20. I add two further comments. First, it is conceded that Mr Ackerman’s job is not currently at risk. I do not need to decide the (hypothetical) question whether, if it had been at risk, a stay would have been granted; but, given the obvious prejudice that in those circumstances would result if, in the absence of a stay, the appeal were granted, the argument for some sort of stay would have been strong.
21. Secondly – for completeness and the avoidance of doubt – I hold that the reason given for the omission to apply to the Disciplinary Panel for a stay is sufficient.
22. There will be a stay accordingly, subject, with one proviso, to the conditions tabulated at paragraph 17 above, with which I find favour.
23. The proviso relates to paragraph 17b, as to which there needs to be further consideration. Mr Ackerman was innocent until proven guilty prior to the Disciplinary Panel’s decision. Now the converse applies. There is thus a clear element of indulgence in the grant of a stay; and I do take the view that it is reasonable to expect Mr Ackerman to maintain a dignified and low profile, methodically and quietly going about his business to the extent that these Reasons permit and awaiting the Appeal Board’s consideration of his appeal. That is what I do expect of him; and indeed I anticipate his broad concurrence with this approach.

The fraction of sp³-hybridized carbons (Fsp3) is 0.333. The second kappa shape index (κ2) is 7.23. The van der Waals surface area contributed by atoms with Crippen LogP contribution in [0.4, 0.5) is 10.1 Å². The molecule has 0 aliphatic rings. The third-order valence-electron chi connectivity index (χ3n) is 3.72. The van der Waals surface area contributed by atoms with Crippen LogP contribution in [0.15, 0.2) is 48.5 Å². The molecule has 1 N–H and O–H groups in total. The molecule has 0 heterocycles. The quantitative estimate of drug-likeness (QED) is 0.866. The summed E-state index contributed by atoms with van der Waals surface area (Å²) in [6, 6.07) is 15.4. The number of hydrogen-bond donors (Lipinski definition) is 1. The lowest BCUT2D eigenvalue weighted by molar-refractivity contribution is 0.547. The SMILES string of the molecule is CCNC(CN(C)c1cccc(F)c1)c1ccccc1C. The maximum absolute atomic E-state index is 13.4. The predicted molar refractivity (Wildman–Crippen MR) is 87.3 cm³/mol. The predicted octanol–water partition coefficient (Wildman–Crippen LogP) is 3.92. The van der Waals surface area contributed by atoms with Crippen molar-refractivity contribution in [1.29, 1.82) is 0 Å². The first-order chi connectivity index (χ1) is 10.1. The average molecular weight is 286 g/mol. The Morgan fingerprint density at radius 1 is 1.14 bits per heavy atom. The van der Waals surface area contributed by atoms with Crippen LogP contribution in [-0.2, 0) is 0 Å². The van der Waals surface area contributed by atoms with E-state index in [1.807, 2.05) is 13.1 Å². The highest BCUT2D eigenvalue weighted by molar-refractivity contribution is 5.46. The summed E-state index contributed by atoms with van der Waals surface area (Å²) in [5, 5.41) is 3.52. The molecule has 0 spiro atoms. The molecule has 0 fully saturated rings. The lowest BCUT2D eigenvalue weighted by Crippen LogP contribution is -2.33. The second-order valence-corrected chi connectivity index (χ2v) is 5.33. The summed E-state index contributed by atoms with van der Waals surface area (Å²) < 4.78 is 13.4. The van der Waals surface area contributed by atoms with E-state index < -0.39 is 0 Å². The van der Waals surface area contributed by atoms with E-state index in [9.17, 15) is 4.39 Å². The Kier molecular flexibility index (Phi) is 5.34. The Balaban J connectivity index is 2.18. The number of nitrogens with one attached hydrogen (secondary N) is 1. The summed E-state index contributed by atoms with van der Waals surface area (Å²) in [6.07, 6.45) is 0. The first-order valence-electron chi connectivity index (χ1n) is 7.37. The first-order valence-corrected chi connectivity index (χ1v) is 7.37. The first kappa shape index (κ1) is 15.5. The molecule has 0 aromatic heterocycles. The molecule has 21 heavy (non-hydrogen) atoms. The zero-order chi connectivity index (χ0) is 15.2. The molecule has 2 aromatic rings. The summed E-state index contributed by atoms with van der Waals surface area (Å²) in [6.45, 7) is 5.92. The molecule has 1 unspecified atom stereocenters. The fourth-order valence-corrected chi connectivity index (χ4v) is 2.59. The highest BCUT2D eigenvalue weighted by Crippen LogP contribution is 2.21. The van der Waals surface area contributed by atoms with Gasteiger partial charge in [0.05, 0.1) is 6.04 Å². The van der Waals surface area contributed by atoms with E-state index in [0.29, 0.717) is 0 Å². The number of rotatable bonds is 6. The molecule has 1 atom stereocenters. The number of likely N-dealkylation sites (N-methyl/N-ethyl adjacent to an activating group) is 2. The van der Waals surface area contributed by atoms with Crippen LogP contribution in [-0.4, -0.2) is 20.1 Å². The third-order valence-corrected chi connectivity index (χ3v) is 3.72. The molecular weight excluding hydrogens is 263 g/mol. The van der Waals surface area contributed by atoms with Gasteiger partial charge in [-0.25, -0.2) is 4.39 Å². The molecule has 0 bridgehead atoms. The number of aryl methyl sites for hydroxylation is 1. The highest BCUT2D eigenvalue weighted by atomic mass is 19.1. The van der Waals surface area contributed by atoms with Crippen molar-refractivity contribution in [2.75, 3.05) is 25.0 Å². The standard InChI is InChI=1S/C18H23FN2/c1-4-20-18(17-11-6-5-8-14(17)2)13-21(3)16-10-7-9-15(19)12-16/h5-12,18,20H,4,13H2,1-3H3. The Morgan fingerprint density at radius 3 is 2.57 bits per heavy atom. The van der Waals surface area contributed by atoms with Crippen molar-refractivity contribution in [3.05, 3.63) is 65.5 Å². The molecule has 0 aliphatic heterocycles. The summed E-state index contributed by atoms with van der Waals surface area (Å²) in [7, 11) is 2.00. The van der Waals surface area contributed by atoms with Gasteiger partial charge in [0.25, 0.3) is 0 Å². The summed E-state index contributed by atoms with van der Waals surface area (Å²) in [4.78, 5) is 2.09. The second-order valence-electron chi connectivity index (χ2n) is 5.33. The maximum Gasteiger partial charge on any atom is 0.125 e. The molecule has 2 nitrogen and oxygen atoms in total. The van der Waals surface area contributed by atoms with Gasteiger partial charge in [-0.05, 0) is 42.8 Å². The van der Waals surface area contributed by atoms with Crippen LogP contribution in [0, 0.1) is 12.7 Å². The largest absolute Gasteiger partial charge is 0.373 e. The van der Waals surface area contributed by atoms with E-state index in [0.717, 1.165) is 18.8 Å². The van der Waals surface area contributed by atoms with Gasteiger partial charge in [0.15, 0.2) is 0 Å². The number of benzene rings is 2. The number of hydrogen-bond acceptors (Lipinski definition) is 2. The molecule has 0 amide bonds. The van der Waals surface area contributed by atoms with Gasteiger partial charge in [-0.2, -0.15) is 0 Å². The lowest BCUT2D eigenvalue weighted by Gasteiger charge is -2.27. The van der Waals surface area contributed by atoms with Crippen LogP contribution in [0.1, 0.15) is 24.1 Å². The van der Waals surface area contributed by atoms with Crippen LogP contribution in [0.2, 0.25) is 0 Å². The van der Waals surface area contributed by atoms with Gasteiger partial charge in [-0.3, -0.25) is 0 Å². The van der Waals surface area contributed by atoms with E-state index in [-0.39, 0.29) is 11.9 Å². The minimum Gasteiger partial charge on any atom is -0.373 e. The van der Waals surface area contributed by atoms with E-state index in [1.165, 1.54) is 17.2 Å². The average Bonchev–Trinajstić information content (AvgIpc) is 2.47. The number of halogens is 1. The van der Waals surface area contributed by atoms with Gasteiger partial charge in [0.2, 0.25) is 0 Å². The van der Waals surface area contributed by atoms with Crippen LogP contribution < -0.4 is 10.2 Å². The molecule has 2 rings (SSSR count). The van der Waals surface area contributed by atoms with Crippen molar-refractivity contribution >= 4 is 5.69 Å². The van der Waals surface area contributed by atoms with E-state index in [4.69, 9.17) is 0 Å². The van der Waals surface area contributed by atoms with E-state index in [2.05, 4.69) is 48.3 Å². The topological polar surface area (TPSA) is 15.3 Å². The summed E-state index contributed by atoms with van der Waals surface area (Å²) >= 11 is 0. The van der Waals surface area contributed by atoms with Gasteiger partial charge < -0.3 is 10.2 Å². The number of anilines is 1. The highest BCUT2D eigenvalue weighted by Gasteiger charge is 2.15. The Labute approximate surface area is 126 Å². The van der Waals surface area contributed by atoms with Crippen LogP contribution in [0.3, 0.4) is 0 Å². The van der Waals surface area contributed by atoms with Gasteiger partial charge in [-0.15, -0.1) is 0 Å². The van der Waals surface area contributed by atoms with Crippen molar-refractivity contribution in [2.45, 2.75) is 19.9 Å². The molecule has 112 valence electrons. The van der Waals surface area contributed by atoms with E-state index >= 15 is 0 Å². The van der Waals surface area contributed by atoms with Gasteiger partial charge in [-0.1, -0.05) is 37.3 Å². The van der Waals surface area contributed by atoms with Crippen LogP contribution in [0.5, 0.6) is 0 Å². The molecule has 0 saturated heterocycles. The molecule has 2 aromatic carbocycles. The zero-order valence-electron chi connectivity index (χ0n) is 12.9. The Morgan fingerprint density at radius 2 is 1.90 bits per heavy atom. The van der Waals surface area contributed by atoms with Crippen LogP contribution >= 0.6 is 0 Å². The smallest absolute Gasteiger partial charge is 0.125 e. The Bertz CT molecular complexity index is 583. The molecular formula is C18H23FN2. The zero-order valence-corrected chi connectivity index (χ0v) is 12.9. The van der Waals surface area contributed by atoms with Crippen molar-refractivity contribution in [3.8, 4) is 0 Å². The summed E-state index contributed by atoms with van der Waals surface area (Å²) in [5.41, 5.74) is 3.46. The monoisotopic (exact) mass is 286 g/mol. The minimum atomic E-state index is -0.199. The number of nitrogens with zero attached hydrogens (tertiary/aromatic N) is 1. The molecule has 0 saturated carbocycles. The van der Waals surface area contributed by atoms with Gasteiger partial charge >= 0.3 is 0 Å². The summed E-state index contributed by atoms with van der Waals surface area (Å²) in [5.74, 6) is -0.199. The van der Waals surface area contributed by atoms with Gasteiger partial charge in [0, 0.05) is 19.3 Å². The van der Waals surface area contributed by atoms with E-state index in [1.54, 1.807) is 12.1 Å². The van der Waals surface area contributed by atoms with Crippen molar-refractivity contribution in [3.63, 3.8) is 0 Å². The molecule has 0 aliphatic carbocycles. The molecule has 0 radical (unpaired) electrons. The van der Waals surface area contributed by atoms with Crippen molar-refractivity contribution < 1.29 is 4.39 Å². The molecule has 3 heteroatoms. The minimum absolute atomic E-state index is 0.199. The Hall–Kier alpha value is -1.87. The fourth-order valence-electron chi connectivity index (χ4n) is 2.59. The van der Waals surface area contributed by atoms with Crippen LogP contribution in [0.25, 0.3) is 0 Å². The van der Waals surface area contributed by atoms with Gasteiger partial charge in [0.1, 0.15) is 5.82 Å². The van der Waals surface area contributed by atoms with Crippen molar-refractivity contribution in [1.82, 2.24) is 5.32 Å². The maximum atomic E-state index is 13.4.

Michael Stainton and Kenneth Mackay
At the same hearing on 23 October the Appeal Board heard an application from Michael Stainton for a stay of penalty for his two-year disqualification, and an application from Kenneth Mackay for a part-stay of penalty regarding his six-month disqualification and his ownership of a horse.
In both cases a stay was not granted at the hearing. Michael Stainton was given permission to make a further application should he wish to present further evidence, but no such application has been received as yet. The Chairman adjourned Kenneth Mackay’s application with leave to re-apply. Kenneth Mackay has since applied to the BHA for approval to lease his horse.
The appeals lodged by Kevin Ackerman, Michael Stainton, Kenneth Mackay and David M Greenwood (who did not submit an application for a stay of penalty) will be considered by the Appeal Board on 14 December, with three working days set aside for the hearing (14, 15 and 18 December).
Notes to Editors
- The Chairman of the Appeal Board for this case is Bruce Blair QC
- The full findings and reasons of the Disciplinary Panel can be found here: https://www.britishhorseracing.com/press_releases/disciplinary-panels-full-written-reasons-regarding-david-m-greenwood-michael-stainton-claire-murray-kevin-ackerman-and-kenneth-mackay/